Jun. 19, 2020—Ten outstanding faculty members from across the university have been selected for the 2020 cohort of Chancellor Faculty Fellows. This group is composed of highly accomplished, recently tenured faculty from a wide variety of disciplines and areas of expertise.
May. 23, 2020—Kelly Goldsmith, associate professor of marketing, discusses how shoppers are getting used to product scarcity during the COVID-19 pandemic.
Why Less Is More: Former ‘Survivor’ contestant Kelly Goldsmith on how helping others can help yourself
Feb. 17, 2020—Goldsmith, now an associate professor of marketing at Vanderbilt, explains what behavioral research has taught us about how scarcity affects our thinking and our actions.
Dec. 11, 2019—When asked to make a small donation to charity, we're more likely to give if we can remain anonymous. New research by Kelly Goldsmith suggests that it's because the promise of public recognition interferes with the altruistic feeling we get when we donate.
Jun. 18, 2019—In a recent TEDx Nashville talk, Vanderbilt marketing professor Kelly Goldsmith discussed how being a contestant on "Survivor" helped illustrate a novel finding in behavioral science: Sometimes not having enough actually makes you...nicer.
Nov. 14, 2018—Kelly Goldsmith, associate professor of marketing at Vanderbilt’s Owen Graduate School of Management, is available to discuss shopping behavior on Black Friday and Cyber Monday. She studies how the perception of scarcity drives consumer behavior. Reminders of scarcity prompt consumers to behave selfishly, Goldsmith says, and sales like Black Friday are tailor-made to elicit that...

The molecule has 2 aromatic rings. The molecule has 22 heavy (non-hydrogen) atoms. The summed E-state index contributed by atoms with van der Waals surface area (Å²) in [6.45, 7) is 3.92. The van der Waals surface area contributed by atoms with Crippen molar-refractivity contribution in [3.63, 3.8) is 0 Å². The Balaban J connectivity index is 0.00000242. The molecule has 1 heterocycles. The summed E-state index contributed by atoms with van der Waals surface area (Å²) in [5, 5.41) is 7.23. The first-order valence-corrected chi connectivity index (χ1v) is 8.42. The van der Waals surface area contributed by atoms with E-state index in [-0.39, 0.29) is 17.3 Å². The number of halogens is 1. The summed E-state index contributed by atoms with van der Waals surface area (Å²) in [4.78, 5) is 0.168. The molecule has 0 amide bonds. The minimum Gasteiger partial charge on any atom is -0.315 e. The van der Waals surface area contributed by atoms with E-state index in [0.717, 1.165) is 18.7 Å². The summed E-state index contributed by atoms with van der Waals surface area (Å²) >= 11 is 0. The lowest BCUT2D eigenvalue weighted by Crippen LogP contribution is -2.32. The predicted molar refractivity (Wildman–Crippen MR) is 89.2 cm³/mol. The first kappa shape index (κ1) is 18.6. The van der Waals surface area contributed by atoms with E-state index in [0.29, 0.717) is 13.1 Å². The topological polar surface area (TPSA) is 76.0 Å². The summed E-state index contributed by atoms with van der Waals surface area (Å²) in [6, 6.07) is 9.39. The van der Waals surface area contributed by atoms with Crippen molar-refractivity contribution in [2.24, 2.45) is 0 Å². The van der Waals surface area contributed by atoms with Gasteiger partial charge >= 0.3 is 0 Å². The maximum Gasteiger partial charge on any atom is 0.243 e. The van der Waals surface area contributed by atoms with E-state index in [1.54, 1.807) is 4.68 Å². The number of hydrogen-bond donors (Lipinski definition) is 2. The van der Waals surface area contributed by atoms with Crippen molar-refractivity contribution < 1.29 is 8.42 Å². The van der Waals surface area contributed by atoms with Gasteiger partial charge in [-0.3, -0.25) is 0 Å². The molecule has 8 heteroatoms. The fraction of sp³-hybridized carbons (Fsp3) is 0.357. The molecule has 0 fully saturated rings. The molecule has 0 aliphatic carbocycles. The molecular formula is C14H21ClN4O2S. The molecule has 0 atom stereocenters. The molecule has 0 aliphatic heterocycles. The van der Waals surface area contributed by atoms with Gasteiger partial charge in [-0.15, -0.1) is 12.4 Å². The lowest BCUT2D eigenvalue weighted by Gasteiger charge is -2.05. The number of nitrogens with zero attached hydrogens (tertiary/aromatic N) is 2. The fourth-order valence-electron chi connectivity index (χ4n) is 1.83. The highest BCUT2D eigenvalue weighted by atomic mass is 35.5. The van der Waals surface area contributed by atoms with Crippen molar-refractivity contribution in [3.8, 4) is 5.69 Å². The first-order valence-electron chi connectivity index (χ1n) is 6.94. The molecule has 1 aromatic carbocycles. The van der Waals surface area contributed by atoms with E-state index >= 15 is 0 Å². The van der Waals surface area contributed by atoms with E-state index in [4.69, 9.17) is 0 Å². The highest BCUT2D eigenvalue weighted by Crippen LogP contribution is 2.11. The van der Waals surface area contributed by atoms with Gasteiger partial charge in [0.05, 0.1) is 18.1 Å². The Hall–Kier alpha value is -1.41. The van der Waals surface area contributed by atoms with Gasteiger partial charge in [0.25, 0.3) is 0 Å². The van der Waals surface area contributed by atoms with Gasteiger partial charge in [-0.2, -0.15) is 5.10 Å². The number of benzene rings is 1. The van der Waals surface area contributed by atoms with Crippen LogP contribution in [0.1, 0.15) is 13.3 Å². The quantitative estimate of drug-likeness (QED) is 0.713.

Aug. 2, 2018—When consumers contemplate violating a personal goal (i.e., cheating on a diet, overspending on a budget), they often seek to make the most of that violation by choosing the most extreme option, according to new research from Kelly Goldsmith.
Feb. 9, 2018—This year's Winter Olympics is shaping up to be the feel-good story that U.S. audiences are eager for amid an era of fractious politics, according to a Vanderbilt marketing professor.
Dec. 1, 2017—Marketers want to motivate consumers to act in their own self-interest, but they may be encouraging negative behavior such as theft or illegal returns, according to new Vanderbilt research.